Drug utilization evaluation of i.v. paracetamol at a large teaching hospital
I. v. paracetamol has recently become available in Australia for the treatment of pain when the oral or rectal administration route is not accessible. Our primary aim was to assess compliance with prescribing guidelines and our secondary aim to evaluate the safety of i.v. paracetamol use (4 g/day) and the effect of patient comorbidities on drug safety. Methods:
Eighty-five consecutive patients were identified through the pharmacy dispensing system at a 900-bed, metropolitan, primary care and tertiary referral hospital over a period of 7 months from December 2005 to June 2006. Cross-sectional evaluation by patient interview, review of medical records and pathology parameters were carried out. The study has been approved by the Royal Brisbane and Women’s Hospital Human Research Ethics Committee. Results:
I.v. paracetamol was given for pain following abdominal surgery (90%) and musculoskeletal pain (10%). The comorbid conditions included severe renal impairment (9.4%), alcohol dependence (3.5%), pre-existing liver failure (2.4%) and malnutrition (18.8%).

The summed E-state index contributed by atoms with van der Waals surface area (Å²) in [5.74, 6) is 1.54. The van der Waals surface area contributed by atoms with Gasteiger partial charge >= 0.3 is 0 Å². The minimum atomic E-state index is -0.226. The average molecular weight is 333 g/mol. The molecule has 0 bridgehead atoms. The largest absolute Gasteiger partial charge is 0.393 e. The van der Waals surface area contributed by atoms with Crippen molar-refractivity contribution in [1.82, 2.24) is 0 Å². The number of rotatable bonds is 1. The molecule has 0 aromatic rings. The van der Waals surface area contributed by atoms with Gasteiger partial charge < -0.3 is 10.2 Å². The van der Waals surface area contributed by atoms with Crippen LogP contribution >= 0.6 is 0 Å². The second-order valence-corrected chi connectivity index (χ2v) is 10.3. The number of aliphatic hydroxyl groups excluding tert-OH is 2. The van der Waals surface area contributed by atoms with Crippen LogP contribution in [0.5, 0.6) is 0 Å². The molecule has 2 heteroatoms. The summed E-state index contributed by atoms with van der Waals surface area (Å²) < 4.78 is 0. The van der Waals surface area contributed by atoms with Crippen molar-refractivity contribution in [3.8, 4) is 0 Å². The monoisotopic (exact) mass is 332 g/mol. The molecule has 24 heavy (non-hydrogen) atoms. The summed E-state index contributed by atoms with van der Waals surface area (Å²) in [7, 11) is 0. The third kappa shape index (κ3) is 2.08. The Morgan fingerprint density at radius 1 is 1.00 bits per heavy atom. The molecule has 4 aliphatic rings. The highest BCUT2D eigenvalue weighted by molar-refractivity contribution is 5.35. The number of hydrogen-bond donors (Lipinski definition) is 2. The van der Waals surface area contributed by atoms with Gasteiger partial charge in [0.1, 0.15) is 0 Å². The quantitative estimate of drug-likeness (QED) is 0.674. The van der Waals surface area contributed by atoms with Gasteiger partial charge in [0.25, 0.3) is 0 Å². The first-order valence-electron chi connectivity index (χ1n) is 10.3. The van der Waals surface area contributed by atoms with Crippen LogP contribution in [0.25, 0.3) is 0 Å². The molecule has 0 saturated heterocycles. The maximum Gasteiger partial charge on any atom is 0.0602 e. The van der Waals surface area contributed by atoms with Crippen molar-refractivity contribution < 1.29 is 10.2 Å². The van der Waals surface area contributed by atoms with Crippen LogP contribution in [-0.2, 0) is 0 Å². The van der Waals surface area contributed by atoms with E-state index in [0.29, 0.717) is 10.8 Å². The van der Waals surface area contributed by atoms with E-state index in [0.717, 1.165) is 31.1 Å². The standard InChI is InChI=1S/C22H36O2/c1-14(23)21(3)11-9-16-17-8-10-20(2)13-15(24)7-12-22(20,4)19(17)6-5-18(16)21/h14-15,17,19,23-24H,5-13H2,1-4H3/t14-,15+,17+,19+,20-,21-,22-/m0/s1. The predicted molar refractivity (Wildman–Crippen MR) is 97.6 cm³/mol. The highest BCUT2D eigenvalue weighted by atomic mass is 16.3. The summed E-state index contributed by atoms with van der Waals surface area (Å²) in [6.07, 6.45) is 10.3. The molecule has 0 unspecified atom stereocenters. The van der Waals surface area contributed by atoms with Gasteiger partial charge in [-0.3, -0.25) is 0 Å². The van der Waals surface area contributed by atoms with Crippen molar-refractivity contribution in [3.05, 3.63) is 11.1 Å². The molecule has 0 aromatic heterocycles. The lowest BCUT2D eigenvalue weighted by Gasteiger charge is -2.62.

Prescribing guidelines were not adhered to in 25% of patients. The main cause for discordance observed in 90% of this group was the administration of i.v. paracetamol despite the presence of an alternative route of administration. Eight patients received i.v. paracetamol despite not having had a surgical procedure. Twelve patients received i.v. paracetamol for longer than 48 h; no injection site reactions or toxicity were noted. Conclusion:
A lack of concordance between i.v. paracetamol use and prescribing guidelines was identified. There were no new safety concerns.
Document Type: Research Article
Publication date: September 1, 2007